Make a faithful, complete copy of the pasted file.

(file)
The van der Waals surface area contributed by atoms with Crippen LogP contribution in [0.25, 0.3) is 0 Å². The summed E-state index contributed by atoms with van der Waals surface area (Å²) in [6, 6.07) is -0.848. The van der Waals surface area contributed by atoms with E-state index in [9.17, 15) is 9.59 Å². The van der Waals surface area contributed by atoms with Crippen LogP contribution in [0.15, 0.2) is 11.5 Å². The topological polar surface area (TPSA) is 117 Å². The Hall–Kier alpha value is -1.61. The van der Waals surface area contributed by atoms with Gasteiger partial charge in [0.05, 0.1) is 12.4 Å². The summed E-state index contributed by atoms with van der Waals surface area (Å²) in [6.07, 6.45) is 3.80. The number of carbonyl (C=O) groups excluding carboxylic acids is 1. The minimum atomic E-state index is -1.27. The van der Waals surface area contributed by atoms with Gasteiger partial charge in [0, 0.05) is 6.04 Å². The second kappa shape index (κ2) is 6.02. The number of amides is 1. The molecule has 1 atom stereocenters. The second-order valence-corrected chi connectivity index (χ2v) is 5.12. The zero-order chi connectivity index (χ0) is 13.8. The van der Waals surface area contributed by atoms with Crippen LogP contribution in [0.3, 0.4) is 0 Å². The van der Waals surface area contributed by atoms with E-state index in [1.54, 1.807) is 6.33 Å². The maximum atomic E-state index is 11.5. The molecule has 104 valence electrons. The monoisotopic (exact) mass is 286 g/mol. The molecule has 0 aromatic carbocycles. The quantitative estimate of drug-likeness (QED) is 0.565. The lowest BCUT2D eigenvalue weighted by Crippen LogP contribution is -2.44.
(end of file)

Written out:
The van der Waals surface area contributed by atoms with Crippen LogP contribution in [0.25, 0.3) is 0 Å². The summed E-state index contributed by atoms with van der Waals surface area (Å²) in [6, 6.07) is -0.848. The van der Waals surface area contributed by atoms with E-state index in [9.17, 15) is 9.59 Å². The van der Waals surface area contributed by atoms with Crippen LogP contribution in [0.15, 0.2) is 11.5 Å². The topological polar surface area (TPSA) is 117 Å². The Hall–Kier alpha value is -1.61. The van der Waals surface area contributed by atoms with Gasteiger partial charge in [0.05, 0.1) is 12.4 Å². The summed E-state index contributed by atoms with van der Waals surface area (Å²) in [6.07, 6.45) is 3.80. The number of carbonyl (C=O) groups excluding carboxylic acids is 1. The minimum atomic E-state index is -1.27. The van der Waals surface area contributed by atoms with Gasteiger partial charge in [0, 0.05) is 6.04 Å². The second kappa shape index (κ2) is 6.02. The number of amides is 1. The molecule has 1 atom stereocenters. The second-order valence-corrected chi connectivity index (χ2v) is 5.12. The zero-order chi connectivity index (χ0) is 13.8. The van der Waals surface area contributed by atoms with Crippen LogP contribution in [0.3, 0.4) is 0 Å². The van der Waals surface area contributed by atoms with E-state index in [1.54, 1.807) is 6.33 Å². The maximum atomic E-state index is 11.5. The molecule has 104 valence electrons. The monoisotopic (exact) mass is 286 g/mol. The molecule has 0 aromatic carbocycles. The quantitative estimate of drug-likeness (QED) is 0.565. The lowest BCUT2D eigenvalue weighted by Crippen LogP contribution is -2.44.